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Twelve research chairs to generate locally led knowledge on forced displacement


In mid-2022, the United Nations High Commission for Refugees reported that 103 million people around the world had been forced to flee from their homes. The UN Refugee Agency also revealed that low- and middle-income countries were hosting 74% of these populations.  

Global South countries have always played a central role in receiving displaced populations, especially from neighbouring nations. While their policies and practices govern the lives of displaced people, countries of the Global South are limited in the knowledge they can draw on to improve their responses, as most of the research on forced displacement comes from institutions in the Global North.  

Since 2021, IDRC has invested CAD7.5 million to support the institution of 12 new research chairs across three continents, who will lead in the localization of knowledge on forced displacement. Using a competitive process, IDRC chose 12 universities to create and fill the research chairs. The individuals selected as chairs are meeting for the first time in Dar es Salaam, Tanzania from May 30 to June 1, 2023 to share their work and planned activities, as well as provide updates on displacement in the context of their respective regions. They have also established a network for ongoing collaboration facilitated by the Local Engagement Refugee Research Network (LERRN), based at Carleton University, Canada.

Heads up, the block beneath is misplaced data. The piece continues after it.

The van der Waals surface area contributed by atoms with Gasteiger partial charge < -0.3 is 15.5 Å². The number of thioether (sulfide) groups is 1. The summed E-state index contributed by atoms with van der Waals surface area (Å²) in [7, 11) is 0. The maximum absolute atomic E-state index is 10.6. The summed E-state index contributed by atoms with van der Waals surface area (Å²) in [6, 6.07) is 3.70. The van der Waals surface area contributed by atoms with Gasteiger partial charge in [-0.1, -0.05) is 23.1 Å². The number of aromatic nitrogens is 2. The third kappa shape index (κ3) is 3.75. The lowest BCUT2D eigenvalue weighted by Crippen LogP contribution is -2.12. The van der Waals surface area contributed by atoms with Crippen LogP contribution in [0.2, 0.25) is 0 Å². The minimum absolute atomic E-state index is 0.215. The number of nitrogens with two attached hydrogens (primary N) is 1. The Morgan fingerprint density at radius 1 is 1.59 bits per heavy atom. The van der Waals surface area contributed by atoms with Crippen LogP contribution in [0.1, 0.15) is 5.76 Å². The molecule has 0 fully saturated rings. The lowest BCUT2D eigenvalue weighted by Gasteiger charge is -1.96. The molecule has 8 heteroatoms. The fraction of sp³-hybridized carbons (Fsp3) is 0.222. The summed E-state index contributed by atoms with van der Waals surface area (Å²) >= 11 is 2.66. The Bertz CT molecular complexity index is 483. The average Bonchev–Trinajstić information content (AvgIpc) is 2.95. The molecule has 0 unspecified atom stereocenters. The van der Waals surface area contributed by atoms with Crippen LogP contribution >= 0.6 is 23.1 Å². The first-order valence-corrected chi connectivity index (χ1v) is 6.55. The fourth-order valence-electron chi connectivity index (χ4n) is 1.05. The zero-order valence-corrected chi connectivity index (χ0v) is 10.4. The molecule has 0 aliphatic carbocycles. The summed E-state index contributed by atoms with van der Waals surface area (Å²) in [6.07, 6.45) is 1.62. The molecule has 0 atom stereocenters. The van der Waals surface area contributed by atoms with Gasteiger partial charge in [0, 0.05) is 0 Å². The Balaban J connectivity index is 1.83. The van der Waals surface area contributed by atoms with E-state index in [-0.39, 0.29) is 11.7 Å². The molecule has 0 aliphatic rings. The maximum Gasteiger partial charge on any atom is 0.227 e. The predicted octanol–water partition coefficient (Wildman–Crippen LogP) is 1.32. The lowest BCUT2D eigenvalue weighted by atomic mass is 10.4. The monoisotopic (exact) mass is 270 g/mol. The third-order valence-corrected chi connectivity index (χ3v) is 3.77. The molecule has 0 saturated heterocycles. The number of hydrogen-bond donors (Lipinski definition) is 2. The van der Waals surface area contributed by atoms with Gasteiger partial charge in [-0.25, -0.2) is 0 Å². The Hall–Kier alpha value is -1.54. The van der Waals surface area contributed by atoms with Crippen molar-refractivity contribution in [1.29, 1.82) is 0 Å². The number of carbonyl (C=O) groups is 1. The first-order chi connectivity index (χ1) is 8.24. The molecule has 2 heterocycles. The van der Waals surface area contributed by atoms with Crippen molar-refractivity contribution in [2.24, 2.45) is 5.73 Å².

IDRC Research Chairs Network on Forced Displacement

Mission statement

The IDRC Research Chairs Network on Forced Displacement is a community of twelve scholars based at universities in countries experiencing mass displacement. Together, they are reframing the narrative of forced displacement and transforming the field of forced migration studies to mainstream Global South perspectives, using evidence-based research and analysis. By centering the needs, demands, voices and values of displaced persons and their communities in a climate of mutual cooperation and understanding between all stakeholders, they seek a paradigmatic shift in global policy discourse and practice.

Working closely with refugee-led initiatives and impacted communities, each research chair will lead interdisciplinary and multi-sectoral approaches to develop the field of study on forced displacement from a Global South perspective. They will seek innovations that transform unequal gender relations and tailor research to inform policy and practice. The chairs will also mentor and supervise early career scholars, amplify refugee voices and advocate with policy stakeholders, to strengthen the connection between research and policy. Overall, the research chairs initiative aims to feed local priorities into global agendas and strengthen the participation and voice of forcibly displaced populations in policy decision-making.  

Introducing the IDRC Research Chairs on Forced Displacement  

The following research chairs will produce innovative research on pressing forced displacement issues.  

Hiram Ángel is a professor at the University of Guadalajara, Mexico. As IDRC Research Chair, he will examine forced displacement from other countries to Mexico. He will also coordinate and disseminate findings to Mexican civil society, consolidate collective agendas, create spaces for dialogues and provide economic support to young researchers and postgraduate students. Ángel has been a coordinator of the Inter-institutional Master’s Degree in Public Policy and consultant for the Inter-American Development Bank as well as different organizations and private companies evaluating subnational governments in Mexico.